WHAT COULD HAVE BEEN LEFT OUT: A scene showing Garrett’s grandmother visiting the Sierra Academy hinted at the teenager’s truancy problems as well as issues with obeying authority.

    This seemed out of place because, prior to this, Garrett was portrayed as a motivated willing participant who enjoyed his time there.

    IN CONCLUSION: “Too Young To Be So Fat” takes a multi-layered look at obesity and demonstrates that a combination of healthier eating, behavior modification, and psychological counseling provides the most effective results.

    Two thumbs up to TLC!

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    Turn It On: Too Young To Be Fat

    The Learning Channel will be showing My Shocking Story: Too Young To Be Fat on Wednesday, January 23 at 8 PM (and replaying it at 11 PM).

    A summary from their website reads:

    “16-year-old Dexter Washington weighs 340lbs. He attends the Academy of the Sierras, probably the only year-round boarding high school for morbidly obese kids in the world. We film Dexter’s emotional change as he confronts why he has eaten excessively.”

    I’m very interested in learning more about this high school, as well as seeing what angle this documentary pursues.

    Write yourself a reminder note, tune in, and stop by on January 24 for my review.

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    Turn It On: Too Young To Be Fat

    The Learning Channel will be showing My Shocking Story: Too Young To Be Fat on Wednesday, January 23 at 8 PM (and replaying it at 11 PM).

    A summary from their website reads:

    “16-year-old Dexter Washington weighs 340lbs. He attends the Academy of the Sierras, probably the only year-round boarding high school for morbidly obese kids in the world. We film Dexter’s emotional change as he confronts why he has eaten excessively.”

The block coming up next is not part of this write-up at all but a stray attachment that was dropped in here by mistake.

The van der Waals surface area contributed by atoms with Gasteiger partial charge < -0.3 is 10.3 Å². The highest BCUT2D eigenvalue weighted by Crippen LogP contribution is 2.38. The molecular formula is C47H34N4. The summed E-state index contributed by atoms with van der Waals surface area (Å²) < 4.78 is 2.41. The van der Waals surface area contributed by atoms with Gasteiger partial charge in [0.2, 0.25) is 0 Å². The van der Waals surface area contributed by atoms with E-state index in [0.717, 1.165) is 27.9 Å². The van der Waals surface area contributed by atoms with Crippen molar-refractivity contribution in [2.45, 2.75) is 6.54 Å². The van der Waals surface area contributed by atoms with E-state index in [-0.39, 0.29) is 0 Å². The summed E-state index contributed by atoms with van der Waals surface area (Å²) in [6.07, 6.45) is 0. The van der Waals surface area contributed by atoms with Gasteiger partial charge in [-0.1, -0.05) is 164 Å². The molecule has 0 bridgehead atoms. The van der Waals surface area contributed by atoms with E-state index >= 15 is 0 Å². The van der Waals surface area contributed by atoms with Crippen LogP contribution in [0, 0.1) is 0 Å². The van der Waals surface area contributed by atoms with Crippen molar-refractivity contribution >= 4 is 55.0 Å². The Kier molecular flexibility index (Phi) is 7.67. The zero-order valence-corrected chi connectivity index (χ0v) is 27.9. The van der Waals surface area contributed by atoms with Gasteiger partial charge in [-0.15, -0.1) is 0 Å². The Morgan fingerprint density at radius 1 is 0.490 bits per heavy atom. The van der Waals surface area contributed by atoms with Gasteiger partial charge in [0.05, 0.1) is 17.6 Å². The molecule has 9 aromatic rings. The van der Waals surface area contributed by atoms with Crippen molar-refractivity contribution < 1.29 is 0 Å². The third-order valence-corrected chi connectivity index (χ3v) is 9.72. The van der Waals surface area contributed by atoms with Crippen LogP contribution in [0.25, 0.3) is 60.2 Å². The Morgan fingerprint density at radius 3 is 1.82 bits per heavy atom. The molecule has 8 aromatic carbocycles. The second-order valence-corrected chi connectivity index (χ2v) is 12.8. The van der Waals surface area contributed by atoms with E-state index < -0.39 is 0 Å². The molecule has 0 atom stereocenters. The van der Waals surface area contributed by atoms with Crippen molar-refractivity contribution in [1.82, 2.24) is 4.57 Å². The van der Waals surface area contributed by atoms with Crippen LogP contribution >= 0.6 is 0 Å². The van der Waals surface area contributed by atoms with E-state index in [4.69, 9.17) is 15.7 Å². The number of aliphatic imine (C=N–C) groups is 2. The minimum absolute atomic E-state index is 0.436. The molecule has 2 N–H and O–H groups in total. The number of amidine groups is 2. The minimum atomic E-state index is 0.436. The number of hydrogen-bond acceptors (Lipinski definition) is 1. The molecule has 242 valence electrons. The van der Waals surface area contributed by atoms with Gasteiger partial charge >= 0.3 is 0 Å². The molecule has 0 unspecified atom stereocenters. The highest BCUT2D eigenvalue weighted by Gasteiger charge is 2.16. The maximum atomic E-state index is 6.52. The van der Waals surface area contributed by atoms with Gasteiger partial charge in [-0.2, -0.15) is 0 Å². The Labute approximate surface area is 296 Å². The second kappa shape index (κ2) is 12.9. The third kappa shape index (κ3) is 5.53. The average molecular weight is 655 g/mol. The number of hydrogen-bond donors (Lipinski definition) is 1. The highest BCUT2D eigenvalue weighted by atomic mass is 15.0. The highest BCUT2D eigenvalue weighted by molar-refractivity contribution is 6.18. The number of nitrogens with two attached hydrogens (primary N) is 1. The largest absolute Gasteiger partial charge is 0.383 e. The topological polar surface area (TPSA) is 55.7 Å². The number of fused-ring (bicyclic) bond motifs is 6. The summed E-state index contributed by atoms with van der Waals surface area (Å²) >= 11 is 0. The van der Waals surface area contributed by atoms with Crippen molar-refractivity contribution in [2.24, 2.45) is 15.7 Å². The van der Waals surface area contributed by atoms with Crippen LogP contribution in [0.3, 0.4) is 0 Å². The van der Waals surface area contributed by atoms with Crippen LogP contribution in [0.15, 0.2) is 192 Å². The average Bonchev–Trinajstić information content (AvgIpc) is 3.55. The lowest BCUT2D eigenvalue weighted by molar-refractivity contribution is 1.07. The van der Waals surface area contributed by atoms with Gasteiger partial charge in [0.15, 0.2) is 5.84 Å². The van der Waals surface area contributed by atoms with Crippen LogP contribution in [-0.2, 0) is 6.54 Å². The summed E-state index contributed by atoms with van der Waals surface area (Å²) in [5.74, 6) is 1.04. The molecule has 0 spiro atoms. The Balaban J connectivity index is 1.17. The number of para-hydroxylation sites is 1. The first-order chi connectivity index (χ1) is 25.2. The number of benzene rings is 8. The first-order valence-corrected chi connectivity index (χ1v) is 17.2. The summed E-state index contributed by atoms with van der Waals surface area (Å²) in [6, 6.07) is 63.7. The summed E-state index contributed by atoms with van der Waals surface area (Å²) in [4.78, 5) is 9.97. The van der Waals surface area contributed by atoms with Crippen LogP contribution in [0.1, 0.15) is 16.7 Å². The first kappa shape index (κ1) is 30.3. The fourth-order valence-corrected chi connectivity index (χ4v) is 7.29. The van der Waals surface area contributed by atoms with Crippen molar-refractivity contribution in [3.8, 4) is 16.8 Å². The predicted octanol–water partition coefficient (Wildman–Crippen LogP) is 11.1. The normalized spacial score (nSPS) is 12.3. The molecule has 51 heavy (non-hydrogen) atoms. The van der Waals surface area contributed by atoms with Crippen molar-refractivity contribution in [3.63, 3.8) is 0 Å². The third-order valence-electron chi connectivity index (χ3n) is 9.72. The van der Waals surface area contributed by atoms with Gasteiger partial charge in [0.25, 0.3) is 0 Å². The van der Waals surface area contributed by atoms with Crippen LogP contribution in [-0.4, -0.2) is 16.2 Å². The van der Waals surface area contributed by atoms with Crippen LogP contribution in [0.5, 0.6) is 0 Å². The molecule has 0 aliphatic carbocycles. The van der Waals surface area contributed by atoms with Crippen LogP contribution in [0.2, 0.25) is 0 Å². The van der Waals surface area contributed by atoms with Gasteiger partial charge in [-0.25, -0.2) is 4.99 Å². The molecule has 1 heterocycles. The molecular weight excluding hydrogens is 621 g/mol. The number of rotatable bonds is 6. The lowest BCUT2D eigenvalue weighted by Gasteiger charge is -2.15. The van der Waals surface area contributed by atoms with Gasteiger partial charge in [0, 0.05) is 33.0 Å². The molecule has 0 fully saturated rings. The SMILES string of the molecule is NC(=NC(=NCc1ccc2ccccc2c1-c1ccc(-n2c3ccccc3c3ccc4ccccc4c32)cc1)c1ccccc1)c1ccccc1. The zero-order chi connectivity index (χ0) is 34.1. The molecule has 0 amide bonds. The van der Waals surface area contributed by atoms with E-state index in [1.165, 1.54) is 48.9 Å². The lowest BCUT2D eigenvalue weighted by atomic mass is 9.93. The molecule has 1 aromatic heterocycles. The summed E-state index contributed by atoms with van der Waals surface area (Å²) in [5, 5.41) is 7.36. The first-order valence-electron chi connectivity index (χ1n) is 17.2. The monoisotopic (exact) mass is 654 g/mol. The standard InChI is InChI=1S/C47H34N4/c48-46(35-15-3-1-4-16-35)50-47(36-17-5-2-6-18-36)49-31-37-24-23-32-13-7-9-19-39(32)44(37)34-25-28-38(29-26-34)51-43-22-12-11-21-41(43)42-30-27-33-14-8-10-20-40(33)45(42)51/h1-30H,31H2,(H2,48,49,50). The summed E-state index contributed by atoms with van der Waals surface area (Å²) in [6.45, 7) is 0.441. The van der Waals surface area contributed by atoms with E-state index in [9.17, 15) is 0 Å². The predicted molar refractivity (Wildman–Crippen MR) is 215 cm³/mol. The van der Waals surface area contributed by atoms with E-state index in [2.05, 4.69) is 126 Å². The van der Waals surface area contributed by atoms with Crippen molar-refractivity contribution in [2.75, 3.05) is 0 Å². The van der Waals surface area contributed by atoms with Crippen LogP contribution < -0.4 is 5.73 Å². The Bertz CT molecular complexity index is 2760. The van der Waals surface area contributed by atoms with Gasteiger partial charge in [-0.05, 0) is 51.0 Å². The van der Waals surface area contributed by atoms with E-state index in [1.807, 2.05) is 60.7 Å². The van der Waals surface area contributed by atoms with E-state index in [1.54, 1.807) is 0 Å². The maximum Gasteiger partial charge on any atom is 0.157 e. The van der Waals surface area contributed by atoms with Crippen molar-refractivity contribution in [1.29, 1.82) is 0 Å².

I’m very interested in learning more about this high school, as well as seeing what angle this documentary pursues.

    Write yourself a reminder note, tune in, and stop by on January 24 for my review.

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    Review: Super Skinny Me

    Super Skinny Me, BBC America’s dieting documentary, follows Kate and Louise, two female British journalists looking to get down from a Size 10 to a Size 00 in 5 weeks.

    WHAT I LIKED: Super Skinny Me goes beyond the standard “I’m eating so little that even routine chores wear me out and I feel lethargic all day” narrative to spotlight the emotional repercussions of extreme dieting.

    Kate, for example, starts off the experiment highly motivated and initially even has fun with it.

    After three weeks of deprivation, she “falls off the wagon” and eats more calories than her ultra strict regimen permits (800 calories, approximately 40% of her needs).

    Afraid of putting weight back on, Kate becomes anxious, depressed, and even reverts to bingeing and purging. The doctor supervising the experiment mandates that she stop the extreme dieting halfway through week four.

    Kate later reveals that the four weeks of extreme dieting — in which she dropped 17 lbs. — triggered painful memories of weight struggles as an adolescent.